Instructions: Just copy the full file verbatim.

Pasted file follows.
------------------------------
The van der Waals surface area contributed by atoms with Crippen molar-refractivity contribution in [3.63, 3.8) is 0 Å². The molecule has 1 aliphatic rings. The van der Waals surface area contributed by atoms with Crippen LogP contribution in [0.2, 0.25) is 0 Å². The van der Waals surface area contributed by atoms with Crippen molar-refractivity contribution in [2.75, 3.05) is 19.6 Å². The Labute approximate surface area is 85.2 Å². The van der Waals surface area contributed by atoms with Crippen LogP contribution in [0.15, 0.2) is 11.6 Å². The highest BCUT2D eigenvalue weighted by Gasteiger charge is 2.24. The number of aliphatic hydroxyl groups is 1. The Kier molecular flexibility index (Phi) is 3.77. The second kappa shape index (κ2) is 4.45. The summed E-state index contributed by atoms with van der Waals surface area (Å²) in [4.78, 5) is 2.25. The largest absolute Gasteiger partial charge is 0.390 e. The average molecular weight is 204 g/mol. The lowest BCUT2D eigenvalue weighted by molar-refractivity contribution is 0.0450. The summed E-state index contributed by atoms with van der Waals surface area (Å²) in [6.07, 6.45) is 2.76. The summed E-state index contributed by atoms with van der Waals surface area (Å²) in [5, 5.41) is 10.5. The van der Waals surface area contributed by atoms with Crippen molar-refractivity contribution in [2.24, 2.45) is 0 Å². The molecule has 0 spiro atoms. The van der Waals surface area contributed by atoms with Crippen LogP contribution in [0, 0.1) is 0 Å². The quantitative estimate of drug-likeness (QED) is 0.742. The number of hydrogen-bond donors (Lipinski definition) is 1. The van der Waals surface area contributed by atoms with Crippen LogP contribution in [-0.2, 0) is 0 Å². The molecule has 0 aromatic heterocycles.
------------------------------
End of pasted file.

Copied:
The van der Waals surface area contributed by atoms with Crippen molar-refractivity contribution in [3.63, 3.8) is 0 Å². The molecule has 1 aliphatic rings. The van der Waals surface area contributed by atoms with Crippen LogP contribution in [0.2, 0.25) is 0 Å². The van der Waals surface area contributed by atoms with Crippen molar-refractivity contribution in [2.75, 3.05) is 19.6 Å². The Labute approximate surface area is 85.2 Å². The van der Waals surface area contributed by atoms with Crippen LogP contribution in [0.15, 0.2) is 11.6 Å². The highest BCUT2D eigenvalue weighted by Gasteiger charge is 2.24. The number of aliphatic hydroxyl groups is 1. The Kier molecular flexibility index (Phi) is 3.77. The second kappa shape index (κ2) is 4.45. The summed E-state index contributed by atoms with van der Waals surface area (Å²) in [4.78, 5) is 2.25. The largest absolute Gasteiger partial charge is 0.390 e. The average molecular weight is 204 g/mol. The lowest BCUT2D eigenvalue weighted by molar-refractivity contribution is 0.0450. The summed E-state index contributed by atoms with van der Waals surface area (Å²) in [6.07, 6.45) is 2.76. The summed E-state index contributed by atoms with van der Waals surface area (Å²) in [5, 5.41) is 10.5. The van der Waals surface area contributed by atoms with Crippen molar-refractivity contribution in [2.24, 2.45) is 0 Å². The molecule has 0 spiro atoms. The van der Waals surface area contributed by atoms with Crippen LogP contribution in [0, 0.1) is 0 Å². The quantitative estimate of drug-likeness (QED) is 0.742. The number of hydrogen-bond donors (Lipinski definition) is 1. The van der Waals surface area contributed by atoms with Crippen LogP contribution in [-0.2, 0) is 0 Å². The molecule has 0 aromatic heterocycles.